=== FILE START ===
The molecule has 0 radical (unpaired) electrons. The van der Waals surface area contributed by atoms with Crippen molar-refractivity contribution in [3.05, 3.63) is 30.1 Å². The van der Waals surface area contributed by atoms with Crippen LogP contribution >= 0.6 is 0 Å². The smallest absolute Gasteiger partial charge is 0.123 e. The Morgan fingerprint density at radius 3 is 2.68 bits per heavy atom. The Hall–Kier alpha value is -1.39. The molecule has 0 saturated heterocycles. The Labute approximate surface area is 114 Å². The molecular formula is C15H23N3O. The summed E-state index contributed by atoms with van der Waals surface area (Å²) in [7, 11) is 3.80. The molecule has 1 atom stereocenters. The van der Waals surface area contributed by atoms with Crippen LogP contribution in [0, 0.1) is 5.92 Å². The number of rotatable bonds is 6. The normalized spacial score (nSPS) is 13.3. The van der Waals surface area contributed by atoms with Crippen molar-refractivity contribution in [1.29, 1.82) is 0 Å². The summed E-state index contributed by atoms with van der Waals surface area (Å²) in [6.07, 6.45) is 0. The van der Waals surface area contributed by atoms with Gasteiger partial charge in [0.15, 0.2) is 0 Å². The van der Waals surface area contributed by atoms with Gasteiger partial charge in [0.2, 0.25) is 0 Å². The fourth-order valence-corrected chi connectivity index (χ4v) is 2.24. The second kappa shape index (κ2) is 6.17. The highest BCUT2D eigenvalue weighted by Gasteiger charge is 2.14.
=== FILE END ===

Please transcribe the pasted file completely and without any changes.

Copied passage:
The molecule has 0 radical (unpaired) electrons. The van der Waals surface area contributed by atoms with Crippen molar-refractivity contribution in [3.05, 3.63) is 30.1 Å². The van der Waals surface area contributed by atoms with Crippen LogP contribution >= 0.6 is 0 Å². The smallest absolute Gasteiger partial charge is 0.123 e. The Morgan fingerprint density at radius 3 is 2.68 bits per heavy atom. The Hall–Kier alpha value is -1.39. The molecule has 0 saturated heterocycles. The Labute approximate surface area is 114 Å². The molecular formula is C15H23N3O. The summed E-state index contributed by atoms with van der Waals surface area (Å²) in [7, 11) is 3.80. The molecule has 1 atom stereocenters. The van der Waals surface area contributed by atoms with Crippen LogP contribution in [0, 0.1) is 5.92 Å². The number of rotatable bonds is 6. The normalized spacial score (nSPS) is 13.3. The van der Waals surface area contributed by atoms with Crippen molar-refractivity contribution in [1.29, 1.82) is 0 Å². The summed E-state index contributed by atoms with van der Waals surface area (Å²) in [6.07, 6.45) is 0. The van der Waals surface area contributed by atoms with Gasteiger partial charge in [0.15, 0.2) is 0 Å². The van der Waals surface area contributed by atoms with Gasteiger partial charge in [0.2, 0.25) is 0 Å². The fourth-order valence-corrected chi connectivity index (χ4v) is 2.24. The second kappa shape index (κ2) is 6.17. The highest BCUT2D eigenvalue weighted by Gasteiger charge is 2.14.